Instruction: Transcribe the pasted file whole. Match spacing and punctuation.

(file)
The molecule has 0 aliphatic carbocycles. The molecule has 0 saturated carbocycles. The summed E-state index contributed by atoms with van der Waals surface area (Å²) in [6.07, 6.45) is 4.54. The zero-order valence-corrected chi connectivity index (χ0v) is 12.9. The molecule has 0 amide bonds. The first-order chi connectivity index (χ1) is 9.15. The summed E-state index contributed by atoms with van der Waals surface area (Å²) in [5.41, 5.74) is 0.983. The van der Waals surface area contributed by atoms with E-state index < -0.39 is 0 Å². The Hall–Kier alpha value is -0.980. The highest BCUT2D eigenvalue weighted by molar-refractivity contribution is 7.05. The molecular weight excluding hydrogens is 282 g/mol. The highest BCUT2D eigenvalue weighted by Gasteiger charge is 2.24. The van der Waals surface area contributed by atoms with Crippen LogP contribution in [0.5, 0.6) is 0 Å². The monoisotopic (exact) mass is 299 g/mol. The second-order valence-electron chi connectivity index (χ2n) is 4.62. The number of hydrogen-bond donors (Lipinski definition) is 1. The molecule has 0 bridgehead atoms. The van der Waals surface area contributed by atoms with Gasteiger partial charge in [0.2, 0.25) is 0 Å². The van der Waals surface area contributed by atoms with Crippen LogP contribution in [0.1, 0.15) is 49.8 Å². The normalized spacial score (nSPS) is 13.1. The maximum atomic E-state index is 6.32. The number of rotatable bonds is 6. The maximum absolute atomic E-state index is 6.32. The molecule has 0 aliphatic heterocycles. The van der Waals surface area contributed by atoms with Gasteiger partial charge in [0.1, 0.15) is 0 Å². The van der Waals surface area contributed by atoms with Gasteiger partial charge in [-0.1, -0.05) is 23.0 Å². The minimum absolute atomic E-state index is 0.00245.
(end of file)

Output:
The molecule has 0 aliphatic carbocycles. The molecule has 0 saturated carbocycles. The summed E-state index contributed by atoms with van der Waals surface area (Å²) in [6.07, 6.45) is 4.54. The zero-order valence-corrected chi connectivity index (χ0v) is 12.9. The molecule has 0 amide bonds. The first-order chi connectivity index (χ1) is 9.15. The summed E-state index contributed by atoms with van der Waals surface area (Å²) in [5.41, 5.74) is 0.983. The van der Waals surface area contributed by atoms with E-state index < -0.39 is 0 Å². The Hall–Kier alpha value is -0.980. The highest BCUT2D eigenvalue weighted by molar-refractivity contribution is 7.05. The molecular weight excluding hydrogens is 282 g/mol. The highest BCUT2D eigenvalue weighted by Gasteiger charge is 2.24. The van der Waals surface area contributed by atoms with Crippen LogP contribution in [0.5, 0.6) is 0 Å². The monoisotopic (exact) mass is 299 g/mol. The second-order valence-electron chi connectivity index (χ2n) is 4.62. The number of hydrogen-bond donors (Lipinski definition) is 1. The molecule has 0 bridgehead atoms. The van der Waals surface area contributed by atoms with Gasteiger partial charge in [0.2, 0.25) is 0 Å². The van der Waals surface area contributed by atoms with Crippen LogP contribution in [0.1, 0.15) is 49.8 Å². The normalized spacial score (nSPS) is 13.1. The maximum atomic E-state index is 6.32. The number of rotatable bonds is 6. The maximum absolute atomic E-state index is 6.32. The molecule has 0 aliphatic heterocycles. The van der Waals surface area contributed by atoms with Gasteiger partial charge in [0.1, 0.15) is 0 Å². The van der Waals surface area contributed by atoms with Gasteiger partial charge in [-0.1, -0.05) is 23.0 Å². The minimum absolute atomic E-state index is 0.00245.